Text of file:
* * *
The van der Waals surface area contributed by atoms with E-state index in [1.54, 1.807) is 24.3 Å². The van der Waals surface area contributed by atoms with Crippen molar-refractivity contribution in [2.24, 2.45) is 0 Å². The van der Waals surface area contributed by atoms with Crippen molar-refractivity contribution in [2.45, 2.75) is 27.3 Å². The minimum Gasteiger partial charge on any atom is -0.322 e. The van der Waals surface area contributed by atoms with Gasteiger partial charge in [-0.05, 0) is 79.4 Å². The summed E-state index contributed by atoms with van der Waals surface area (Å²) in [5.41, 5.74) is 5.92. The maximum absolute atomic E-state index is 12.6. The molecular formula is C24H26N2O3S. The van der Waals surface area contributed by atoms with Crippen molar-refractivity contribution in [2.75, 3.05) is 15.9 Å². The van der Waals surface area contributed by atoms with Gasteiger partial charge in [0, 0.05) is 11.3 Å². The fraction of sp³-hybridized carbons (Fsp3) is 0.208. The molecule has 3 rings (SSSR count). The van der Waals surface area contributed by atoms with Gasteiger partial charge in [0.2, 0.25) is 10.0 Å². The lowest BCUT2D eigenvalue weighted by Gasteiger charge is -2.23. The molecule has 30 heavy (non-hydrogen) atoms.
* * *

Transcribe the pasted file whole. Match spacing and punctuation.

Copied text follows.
The van der Waals surface area contributed by atoms with E-state index in [1.54, 1.807) is 24.3 Å². The van der Waals surface area contributed by atoms with Crippen molar-refractivity contribution in [2.24, 2.45) is 0 Å². The van der Waals surface area contributed by atoms with Crippen molar-refractivity contribution in [2.45, 2.75) is 27.3 Å². The minimum Gasteiger partial charge on any atom is -0.322 e. The van der Waals surface area contributed by atoms with Gasteiger partial charge in [-0.05, 0) is 79.4 Å². The summed E-state index contributed by atoms with van der Waals surface area (Å²) in [5.41, 5.74) is 5.92. The maximum absolute atomic E-state index is 12.6. The molecular formula is C24H26N2O3S. The van der Waals surface area contributed by atoms with Crippen molar-refractivity contribution in [2.75, 3.05) is 15.9 Å². The van der Waals surface area contributed by atoms with Gasteiger partial charge in [0, 0.05) is 11.3 Å². The fraction of sp³-hybridized carbons (Fsp3) is 0.208. The molecule has 3 rings (SSSR count). The van der Waals surface area contributed by atoms with Gasteiger partial charge in [0.2, 0.25) is 10.0 Å². The lowest BCUT2D eigenvalue weighted by Gasteiger charge is -2.23. The molecule has 30 heavy (non-hydrogen) atoms.